A close friend and I recently had a heated argument about Iron Man.
I know. Bear with me.
Personally, I love that egocentric, wisecracking billionaire. Flawed heroes are my jam.
My friend? Not so much. She likes her good guys good and her bad guys bad. If you ask her, heroes should be heroic.
The crux of our disagreement was over the ending of Iron Man 3, when, in a show of devotion to Pepper Potts, Tony Stark destroys his Iron Man suits. For me, that was a touching moment. Tony takes the source of his ego, something that’s become an unhealthy source of identity, and casts it aside for the woman he loves. It’s a beautiful sacrifice. It could even signal the beginning of positive personal growth.
That exact same scene makes my friend angry.
When she sees Tony destroy those Iron Man suits, she sees a man shirking responsibility. Those suits can save millions of lives, but Tony doesn’t care. He’d rather have a girlfriend. To my friend, this grand romantic gesture is a step backward. He continues to think only of himself and his own relationships.
We only made it a few minutes into our argument before stepping back and laughing at ourselves. We assured each other we still care for and respect each other, even if we have differing opinions on a cyborg crime fighter.
But as trivial as that disagreement was, it’s stuck with me.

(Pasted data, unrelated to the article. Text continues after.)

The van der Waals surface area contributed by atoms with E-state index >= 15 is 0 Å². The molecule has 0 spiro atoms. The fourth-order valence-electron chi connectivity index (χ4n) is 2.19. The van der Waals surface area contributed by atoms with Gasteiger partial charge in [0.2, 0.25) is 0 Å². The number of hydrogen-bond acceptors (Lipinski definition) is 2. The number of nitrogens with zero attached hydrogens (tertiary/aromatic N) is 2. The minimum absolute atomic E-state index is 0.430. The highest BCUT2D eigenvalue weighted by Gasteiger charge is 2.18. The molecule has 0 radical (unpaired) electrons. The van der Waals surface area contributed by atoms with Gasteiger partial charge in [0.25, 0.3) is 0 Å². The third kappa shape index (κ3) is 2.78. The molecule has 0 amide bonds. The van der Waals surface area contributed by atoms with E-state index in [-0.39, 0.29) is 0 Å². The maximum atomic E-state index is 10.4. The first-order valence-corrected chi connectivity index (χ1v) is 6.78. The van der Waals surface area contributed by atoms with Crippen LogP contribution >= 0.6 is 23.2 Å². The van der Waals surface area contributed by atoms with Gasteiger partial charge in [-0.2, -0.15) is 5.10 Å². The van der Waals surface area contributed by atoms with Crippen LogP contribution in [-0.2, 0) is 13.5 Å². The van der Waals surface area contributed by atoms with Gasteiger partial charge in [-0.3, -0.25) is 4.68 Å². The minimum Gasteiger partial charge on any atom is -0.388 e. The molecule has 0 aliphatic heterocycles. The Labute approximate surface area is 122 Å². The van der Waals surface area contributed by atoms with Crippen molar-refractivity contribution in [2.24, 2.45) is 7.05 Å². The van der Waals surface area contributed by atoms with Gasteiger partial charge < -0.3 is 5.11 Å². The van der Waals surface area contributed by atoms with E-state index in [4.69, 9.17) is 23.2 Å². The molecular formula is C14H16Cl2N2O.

To think one scene could invoke such differing responses is fascinating. As I continued turning the argument over in my head, I realized how instructive our emotional responses were. When I asked myself why I felt the way I did, I realized how important relationships are to me. I realized how much I care about maintaining a healthy sense of identity.
But I didn’t finish that scene and say, “Aha! This scene speaks to my value for personal relationships and my desire to only find value in the right things! Time to feel happy!”
I just felt.
That was it.
And I’m sure my friend didn’t roll through her list of values, decide which were applicable, and then choose an appropriate emotion. I’m sure she just felt, too.
When stories make us feel things, even in response to exploding robots, we have an opportunity to learn about ourselves.
So the next time you’re watching a movie and you feel joy or sorrow or relief or fear, ask yourself why. The answer may only be that the story is emotionally manipulative, but I’d encourage you to save that answer for a last resort. If you sit with those feelings for long enough and examine them, you might learn something about yourself.
And who knows? What you find may surprise you.